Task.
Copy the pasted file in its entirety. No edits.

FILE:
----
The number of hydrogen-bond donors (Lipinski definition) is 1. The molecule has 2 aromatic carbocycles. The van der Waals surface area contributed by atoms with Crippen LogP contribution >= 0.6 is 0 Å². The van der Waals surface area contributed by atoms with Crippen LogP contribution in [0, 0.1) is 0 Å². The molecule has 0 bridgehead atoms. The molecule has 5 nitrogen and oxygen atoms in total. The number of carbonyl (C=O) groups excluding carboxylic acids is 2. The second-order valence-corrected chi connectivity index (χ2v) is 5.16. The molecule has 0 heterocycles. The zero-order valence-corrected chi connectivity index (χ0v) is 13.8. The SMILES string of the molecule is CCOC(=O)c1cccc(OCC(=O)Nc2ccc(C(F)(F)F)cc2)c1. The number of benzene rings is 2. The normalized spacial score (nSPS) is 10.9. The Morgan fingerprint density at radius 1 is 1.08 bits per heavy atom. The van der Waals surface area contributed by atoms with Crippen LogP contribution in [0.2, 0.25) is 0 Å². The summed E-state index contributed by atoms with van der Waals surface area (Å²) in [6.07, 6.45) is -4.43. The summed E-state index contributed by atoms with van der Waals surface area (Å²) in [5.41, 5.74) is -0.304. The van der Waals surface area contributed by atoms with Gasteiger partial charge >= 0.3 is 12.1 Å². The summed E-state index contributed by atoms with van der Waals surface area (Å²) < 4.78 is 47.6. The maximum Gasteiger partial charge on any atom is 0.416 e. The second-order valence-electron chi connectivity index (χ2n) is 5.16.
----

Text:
The number of hydrogen-bond donors (Lipinski definition) is 1. The molecule has 2 aromatic carbocycles. The van der Waals surface area contributed by atoms with Crippen LogP contribution >= 0.6 is 0 Å². The van der Waals surface area contributed by atoms with Crippen LogP contribution in [0, 0.1) is 0 Å². The molecule has 0 bridgehead atoms. The molecule has 5 nitrogen and oxygen atoms in total. The number of carbonyl (C=O) groups excluding carboxylic acids is 2. The second-order valence-corrected chi connectivity index (χ2v) is 5.16. The molecule has 0 heterocycles. The zero-order valence-corrected chi connectivity index (χ0v) is 13.8. The SMILES string of the molecule is CCOC(=O)c1cccc(OCC(=O)Nc2ccc(C(F)(F)F)cc2)c1. The number of benzene rings is 2. The normalized spacial score (nSPS) is 10.9. The Morgan fingerprint density at radius 1 is 1.08 bits per heavy atom. The van der Waals surface area contributed by atoms with Crippen LogP contribution in [0.2, 0.25) is 0 Å². The summed E-state index contributed by atoms with van der Waals surface area (Å²) in [6.07, 6.45) is -4.43. The summed E-state index contributed by atoms with van der Waals surface area (Å²) in [5.41, 5.74) is -0.304. The van der Waals surface area contributed by atoms with Gasteiger partial charge >= 0.3 is 12.1 Å². The summed E-state index contributed by atoms with van der Waals surface area (Å²) < 4.78 is 47.6. The maximum Gasteiger partial charge on any atom is 0.416 e. The second-order valence-electron chi connectivity index (χ2n) is 5.16.